Respiration Tracker Monitors Stress Levels, Suggests When To Calm Down

Respiration Tracker Monitors Stress Levels, Suggests When To Calm Down

Spire tracks breathing patterns to help people improve their state of mind.

Leah Gonzalez
  • 3 july 2014

Most activity trackers are focused on measuring the user’s physical movement. San Francisco-based startup Spire has developed a wearable device that not only measures the user’s movements and location, but also tracks their breathing patterns.

Spire is an activity tracker that monitors the wearer’s respiration and works with an accompanying app to provide the wearer with insights about their daily activity, stress levels and state of mind. It monitors breathing without touching the wearer’s skin, and the app gives tips and suggestions to help the wearer control their stress levels. The app can give users info about their progress against their daily or weekly goals, or alert them to take a break and do breathing exercises.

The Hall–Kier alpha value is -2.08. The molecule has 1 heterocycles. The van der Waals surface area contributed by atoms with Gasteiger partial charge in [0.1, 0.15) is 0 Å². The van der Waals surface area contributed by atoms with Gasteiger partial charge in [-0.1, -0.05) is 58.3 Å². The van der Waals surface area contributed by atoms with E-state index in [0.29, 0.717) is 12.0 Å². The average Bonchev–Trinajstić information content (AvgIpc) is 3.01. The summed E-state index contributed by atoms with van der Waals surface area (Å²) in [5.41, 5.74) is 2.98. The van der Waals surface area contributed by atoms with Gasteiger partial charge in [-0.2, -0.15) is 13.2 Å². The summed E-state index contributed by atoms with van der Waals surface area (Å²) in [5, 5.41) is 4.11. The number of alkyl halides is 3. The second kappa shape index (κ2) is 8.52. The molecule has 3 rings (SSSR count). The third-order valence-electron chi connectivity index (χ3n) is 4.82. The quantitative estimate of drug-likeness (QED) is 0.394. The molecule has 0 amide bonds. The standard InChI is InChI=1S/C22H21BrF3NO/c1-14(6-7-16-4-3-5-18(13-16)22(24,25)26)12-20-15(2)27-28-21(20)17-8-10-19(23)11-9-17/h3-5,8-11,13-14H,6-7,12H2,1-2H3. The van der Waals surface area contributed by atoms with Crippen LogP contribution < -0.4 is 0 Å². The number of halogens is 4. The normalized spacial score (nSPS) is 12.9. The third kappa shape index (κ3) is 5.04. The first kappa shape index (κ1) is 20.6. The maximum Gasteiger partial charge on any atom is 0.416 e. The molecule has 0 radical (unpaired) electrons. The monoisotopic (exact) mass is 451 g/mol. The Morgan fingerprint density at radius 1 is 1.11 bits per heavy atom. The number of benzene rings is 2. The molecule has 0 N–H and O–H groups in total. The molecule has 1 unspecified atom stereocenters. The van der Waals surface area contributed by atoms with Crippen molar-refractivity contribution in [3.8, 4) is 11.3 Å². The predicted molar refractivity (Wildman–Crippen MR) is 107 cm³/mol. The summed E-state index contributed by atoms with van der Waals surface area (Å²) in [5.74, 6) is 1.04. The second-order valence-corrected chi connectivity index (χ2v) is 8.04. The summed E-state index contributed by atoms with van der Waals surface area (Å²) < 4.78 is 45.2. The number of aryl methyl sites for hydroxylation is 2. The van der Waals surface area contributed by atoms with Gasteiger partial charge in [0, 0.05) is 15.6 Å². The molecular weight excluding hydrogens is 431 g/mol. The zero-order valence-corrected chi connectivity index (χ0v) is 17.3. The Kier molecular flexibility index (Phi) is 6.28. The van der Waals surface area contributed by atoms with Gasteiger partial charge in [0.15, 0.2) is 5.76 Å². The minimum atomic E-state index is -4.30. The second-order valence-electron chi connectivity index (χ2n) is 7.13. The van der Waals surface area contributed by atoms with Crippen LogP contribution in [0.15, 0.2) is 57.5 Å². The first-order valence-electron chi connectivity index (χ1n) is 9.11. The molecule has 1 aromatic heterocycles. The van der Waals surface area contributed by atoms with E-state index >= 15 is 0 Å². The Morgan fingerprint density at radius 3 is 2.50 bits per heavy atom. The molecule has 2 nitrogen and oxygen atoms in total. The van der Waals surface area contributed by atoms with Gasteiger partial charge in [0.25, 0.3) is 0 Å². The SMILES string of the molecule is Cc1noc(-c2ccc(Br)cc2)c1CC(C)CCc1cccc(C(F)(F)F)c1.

The device has the usual sensors, including an accelerometer, found in most activity trackers so that it can track the user’s steps and when they’re standing up, sitting down, or lying down. According to the startup’s website, the average person is active only about 14% of a day and the company is targeting the remaining 86%.


The principles of Spire are based on sound science, according to the company. The device processes the user’s data with proprietary algorithm and detects the respiratory movement of the user’s body. A person’s respiration is one of the body’s functions that are affected by a change in their state of mind, and also one of the things that one can control to calm the mind. By notifying users when they are exhibiting signs of stress, and suggesting ways to relax, Spire hopes to improve users health.


Spire has a battery that can last for up to a week and t can be charged wirelessly in less than three hours using the charging pad that comes with it. The Spire app currently works with iOS at the moment, but the developers are hard at work on an Android version.


Source: Recode


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